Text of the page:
Former Philippine president Benigno Aquino, who pushed for anti-corruption reforms and scored a landmark ruling against China’s sweeping claims in the disputed South China Sea, died on Thursday at the age of 61.
Aquino, the 15th president of the Philippines, passed away due to “renal disease, secondary to diabetes,” his family said.
“It is with profound grief that on behalf of our family, I am confirming that our brother, Benigno ‘Noynoy’ S. Aquino III, died peacefully in his sleep,” said Aurora Corazon Abellada, one of his four sisters.
“No words can express how broken our hearts are and how long it will take for us to accept the reality that he is gone,” she added.
The family thanked the millions of Filipinos who voted for Aquino as a member of Congress, a senator and eventually as president of the Philippines.
Flags in the country were flown at half mast to honour the bachelor president popularly known as Noynoy.
He was the only son of two of the country’s democracy icons.
His father, senator Benigno Aquino Junior, was a staunch critic of dictator Ferdinand Marcos, who was assassinated in 1983 upon return to the Philippines from exile in the United States. His mother, the late president Corazon Aquino, was propelled to power by an uprising that toppled the Marcos dictatorship in 1983.
Noynoy Aquino was elected president in 2010, one year after his mother died, on a platform of good governance and a promise to end corruption.
The former president was known for calling Filipinos his “bosses” during his term that ended in 2016. He shunned special treatment for himself and government officials, and kept his simple lifestyle.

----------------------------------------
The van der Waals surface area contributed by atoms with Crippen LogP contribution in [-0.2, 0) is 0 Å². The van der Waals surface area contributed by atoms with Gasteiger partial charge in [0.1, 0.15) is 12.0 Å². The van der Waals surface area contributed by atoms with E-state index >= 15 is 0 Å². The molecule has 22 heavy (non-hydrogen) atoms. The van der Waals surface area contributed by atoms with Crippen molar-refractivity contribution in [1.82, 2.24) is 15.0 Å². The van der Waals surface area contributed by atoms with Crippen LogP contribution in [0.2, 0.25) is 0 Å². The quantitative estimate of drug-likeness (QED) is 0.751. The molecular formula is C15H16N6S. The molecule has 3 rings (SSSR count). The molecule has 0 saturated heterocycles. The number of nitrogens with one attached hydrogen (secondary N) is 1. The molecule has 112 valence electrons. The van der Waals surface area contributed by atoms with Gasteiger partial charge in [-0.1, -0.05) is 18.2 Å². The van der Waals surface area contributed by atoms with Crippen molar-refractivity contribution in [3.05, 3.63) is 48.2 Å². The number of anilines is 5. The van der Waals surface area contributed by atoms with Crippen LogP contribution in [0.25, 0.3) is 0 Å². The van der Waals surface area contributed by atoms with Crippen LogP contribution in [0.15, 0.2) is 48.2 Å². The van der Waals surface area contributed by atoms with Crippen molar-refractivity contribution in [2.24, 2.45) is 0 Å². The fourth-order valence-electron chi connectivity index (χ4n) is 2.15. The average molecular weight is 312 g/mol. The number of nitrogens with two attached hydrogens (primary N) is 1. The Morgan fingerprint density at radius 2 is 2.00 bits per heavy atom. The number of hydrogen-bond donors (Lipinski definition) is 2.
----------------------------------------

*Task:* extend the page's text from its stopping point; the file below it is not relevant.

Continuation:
“My hope is that when I leave office, everyone can say that we have travelled far on the right path,” Aquino said in his official biography.
He will be remembered for cementing a Philippine economic revival, passing a controversial reproductive health law and filing a successful arbitration case against China over the disputed South China Sea.
He stayed out of the public eye after his term and refused to give statements about his successor, current President Rodrigo Duterte.
Duterte criticized some of Aquino’s past policies, especially on the diplomatic row with Beijing over the South China Sea.
But he is remembered well by many, and tributes poured in after news of his death.
“I am deeply saddened to hear about the sudden passing of former President Noynoy Aquino,” said Senator Loren Legarda. “Thank you for your firm leadership, hard work and integrity.”
“I knew him to be a kind man, driven by his passion to serve our people, diligent in his duties, and with an avid and consuming curiosity about new knowledge and the world in general,” Supreme Court Associate Justice Marvic Leonen said.
Duterte offered his sympathies to Aquino’s sisters, friends and supporters, and hailed his family’s legacy.
“Let us all take this opportunity to unite in prayer and set aside our differences as we pay respects to a leader who has given his best to serve the Filipino people,” he said in a statement.
“His memory and his family’s legacy of offering their lives for the cause of democracy will forever remain etched in our hearts,” he added.
Senator Imee Marcos, a daughter of the former dictator, also paid tribute to Aquino and said that “beyond politics and much public acrimony,” she knew him for being a “kind and simple soul.”
While his administration was hailed for being honest and transparent, Aquino’s six-year term was also marked by scandals involving alleged misuse of funds by lawmakers and other controversies.
He was also criticized for failing to show empathy with the public at crucial times, including after a powerful typhoon killed thousands in 2013 and 44 police officers were killed in a clash with Muslim rebels in 2015.
Foreign Secretary Teodoro Locsin, a former press secretary and speechwriter of Noynoy’s mother, said the former president was “incorruptible” and “indifferent to power and its trappings.”
He “ruled our country with a puzzling coldness, but only because he hid his feelings so well it was though he had none,” Locsin tweeted.
“It was the way he and his siblings were raised.”